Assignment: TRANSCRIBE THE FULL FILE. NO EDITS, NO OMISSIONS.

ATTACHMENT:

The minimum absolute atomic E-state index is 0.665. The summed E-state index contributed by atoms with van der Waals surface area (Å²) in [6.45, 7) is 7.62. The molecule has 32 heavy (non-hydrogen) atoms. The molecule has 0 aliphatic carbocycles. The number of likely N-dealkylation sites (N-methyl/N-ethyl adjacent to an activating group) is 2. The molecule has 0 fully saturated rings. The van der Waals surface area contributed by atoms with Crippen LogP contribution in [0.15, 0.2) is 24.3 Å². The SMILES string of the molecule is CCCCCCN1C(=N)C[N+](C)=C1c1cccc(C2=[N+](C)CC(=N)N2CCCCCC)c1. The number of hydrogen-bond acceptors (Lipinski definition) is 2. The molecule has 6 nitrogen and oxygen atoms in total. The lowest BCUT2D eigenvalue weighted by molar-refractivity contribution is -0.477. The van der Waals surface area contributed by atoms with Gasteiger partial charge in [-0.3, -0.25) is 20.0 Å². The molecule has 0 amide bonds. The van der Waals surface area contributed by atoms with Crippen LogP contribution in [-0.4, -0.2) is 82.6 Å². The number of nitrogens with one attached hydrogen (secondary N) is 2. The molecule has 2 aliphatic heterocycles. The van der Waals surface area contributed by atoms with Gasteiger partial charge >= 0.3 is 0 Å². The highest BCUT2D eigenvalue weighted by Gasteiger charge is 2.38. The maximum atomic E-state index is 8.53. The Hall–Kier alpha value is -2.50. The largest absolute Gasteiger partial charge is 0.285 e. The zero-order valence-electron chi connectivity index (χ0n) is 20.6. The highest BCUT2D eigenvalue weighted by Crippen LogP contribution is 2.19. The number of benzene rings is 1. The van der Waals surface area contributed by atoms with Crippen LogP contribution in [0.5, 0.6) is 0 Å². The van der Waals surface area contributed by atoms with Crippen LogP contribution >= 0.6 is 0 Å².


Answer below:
The minimum absolute atomic E-state index is 0.665. The summed E-state index contributed by atoms with van der Waals surface area (Å²) in [6.45, 7) is 7.62. The molecule has 32 heavy (non-hydrogen) atoms. The molecule has 0 aliphatic carbocycles. The number of likely N-dealkylation sites (N-methyl/N-ethyl adjacent to an activating group) is 2. The molecule has 0 fully saturated rings. The van der Waals surface area contributed by atoms with Crippen LogP contribution in [0.15, 0.2) is 24.3 Å². The SMILES string of the molecule is CCCCCCN1C(=N)C[N+](C)=C1c1cccc(C2=[N+](C)CC(=N)N2CCCCCC)c1. The number of hydrogen-bond acceptors (Lipinski definition) is 2. The molecule has 6 nitrogen and oxygen atoms in total. The lowest BCUT2D eigenvalue weighted by molar-refractivity contribution is -0.477. The van der Waals surface area contributed by atoms with Gasteiger partial charge in [-0.3, -0.25) is 20.0 Å². The molecule has 0 amide bonds. The van der Waals surface area contributed by atoms with Crippen LogP contribution in [-0.4, -0.2) is 82.6 Å². The number of nitrogens with one attached hydrogen (secondary N) is 2. The molecule has 2 aliphatic heterocycles. The van der Waals surface area contributed by atoms with Gasteiger partial charge >= 0.3 is 0 Å². The highest BCUT2D eigenvalue weighted by Gasteiger charge is 2.38. The maximum atomic E-state index is 8.53. The Hall–Kier alpha value is -2.50. The largest absolute Gasteiger partial charge is 0.285 e. The zero-order valence-electron chi connectivity index (χ0n) is 20.6. The highest BCUT2D eigenvalue weighted by Crippen LogP contribution is 2.19. The number of benzene rings is 1. The van der Waals surface area contributed by atoms with Crippen LogP contribution in [0.5, 0.6) is 0 Å². The van der Waals surface area contributed by atoms with Crippen LogP contribution >= 0.6 is 0 Å².